Page:Lake Ngami.djvu/429

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vility he might have shown to strangers in former times,much can not be said in favor of his hospitality at the present day. During my whole stay at the Lake, I never received from him so much as a handful of corn or a cup of milk. On the contrary, he, while we ourselves were almost starving, was in the habit of begging food daily from me.

If any thing takes his fancy—no matter what, it may be the shirt you wear—he has no scruple in asking you for it at once. Upon your refusal, he will, perhaps, leave you for a time, but is sure to return and renew his request with the greatest pertinacity, never ceasing his solicitations till, by his vexatious importunity, he has succeeded in getting the object of his desire—a line of policy the success of which he seems fully to understand.

The arrival of several wagons at the Lake at the same time puts him in the highest glee. On these occasions he never fails to make his rounds, craving bread from one, sugar from another, coffee from a third, meat from a fourth, and so on.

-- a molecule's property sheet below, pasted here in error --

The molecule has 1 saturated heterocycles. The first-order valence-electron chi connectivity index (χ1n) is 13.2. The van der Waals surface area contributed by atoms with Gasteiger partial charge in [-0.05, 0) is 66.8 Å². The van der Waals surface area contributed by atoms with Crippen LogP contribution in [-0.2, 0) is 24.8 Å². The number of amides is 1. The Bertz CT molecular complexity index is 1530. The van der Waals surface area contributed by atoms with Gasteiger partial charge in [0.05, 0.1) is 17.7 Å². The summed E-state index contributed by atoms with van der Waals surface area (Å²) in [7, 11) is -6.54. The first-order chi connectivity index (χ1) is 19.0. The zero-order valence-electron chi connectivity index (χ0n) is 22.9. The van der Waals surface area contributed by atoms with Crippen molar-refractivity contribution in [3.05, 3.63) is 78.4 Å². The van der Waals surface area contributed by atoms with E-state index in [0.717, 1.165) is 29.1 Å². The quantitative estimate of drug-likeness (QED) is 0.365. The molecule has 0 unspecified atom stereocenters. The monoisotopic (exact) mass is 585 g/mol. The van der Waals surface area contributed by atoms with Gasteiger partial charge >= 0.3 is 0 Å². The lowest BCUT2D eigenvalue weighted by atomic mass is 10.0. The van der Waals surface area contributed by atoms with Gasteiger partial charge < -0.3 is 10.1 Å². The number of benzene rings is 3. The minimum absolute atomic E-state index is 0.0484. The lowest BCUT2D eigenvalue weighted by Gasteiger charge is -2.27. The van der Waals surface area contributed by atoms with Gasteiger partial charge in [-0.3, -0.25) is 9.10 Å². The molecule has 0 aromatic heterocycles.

The traders, however, know how to take advantage of this weakness in his character, and often make him pay dearly for such articles as may captivate his fancy; for instance, I have known a man to get a good-sized bull-elephant tusk for three common copper drinking-cups![1]

Lecholètébè possesses great power over his people, when he chooses to exercise it; but I am inclined to think their subjection is attributable more to superstition and the force of custom than to any real regard for his person. Generally speaking, he is not of a cruel disposition; but that he holds human life in very light estimation, the following incident, which came under my own immediate notice, serves to show.

  1. When the lake was first discovered, a man told me that he obtained, in exchange for a musket, twelve hundred pounds of ivory, worth, at the least, £240 sterling!